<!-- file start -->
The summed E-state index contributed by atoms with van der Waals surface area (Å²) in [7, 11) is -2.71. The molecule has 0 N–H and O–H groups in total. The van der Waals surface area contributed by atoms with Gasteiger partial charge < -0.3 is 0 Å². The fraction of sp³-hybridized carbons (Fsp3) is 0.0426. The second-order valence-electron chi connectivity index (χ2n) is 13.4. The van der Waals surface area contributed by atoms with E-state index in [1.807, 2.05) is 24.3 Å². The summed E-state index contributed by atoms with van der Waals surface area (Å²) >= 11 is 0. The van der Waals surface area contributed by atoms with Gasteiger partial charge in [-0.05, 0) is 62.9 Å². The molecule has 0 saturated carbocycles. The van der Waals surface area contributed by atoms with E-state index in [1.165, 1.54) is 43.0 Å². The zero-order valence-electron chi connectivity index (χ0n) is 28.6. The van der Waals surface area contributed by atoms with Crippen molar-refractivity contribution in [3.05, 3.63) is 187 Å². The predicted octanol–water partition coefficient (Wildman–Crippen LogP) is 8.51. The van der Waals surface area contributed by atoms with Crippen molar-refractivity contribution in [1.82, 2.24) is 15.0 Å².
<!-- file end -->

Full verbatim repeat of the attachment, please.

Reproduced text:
The summed E-state index contributed by atoms with van der Waals surface area (Å²) in [7, 11) is -2.71. The molecule has 0 N–H and O–H groups in total. The van der Waals surface area contributed by atoms with Gasteiger partial charge < -0.3 is 0 Å². The fraction of sp³-hybridized carbons (Fsp3) is 0.0426. The second-order valence-electron chi connectivity index (χ2n) is 13.4. The van der Waals surface area contributed by atoms with E-state index in [1.807, 2.05) is 24.3 Å². The summed E-state index contributed by atoms with van der Waals surface area (Å²) >= 11 is 0. The van der Waals surface area contributed by atoms with Gasteiger partial charge in [-0.05, 0) is 62.9 Å². The molecule has 0 saturated carbocycles. The van der Waals surface area contributed by atoms with E-state index in [1.165, 1.54) is 43.0 Å². The zero-order valence-electron chi connectivity index (χ0n) is 28.6. The van der Waals surface area contributed by atoms with Crippen molar-refractivity contribution in [3.05, 3.63) is 187 Å². The predicted octanol–water partition coefficient (Wildman–Crippen LogP) is 8.51. The van der Waals surface area contributed by atoms with Crippen molar-refractivity contribution in [1.82, 2.24) is 15.0 Å².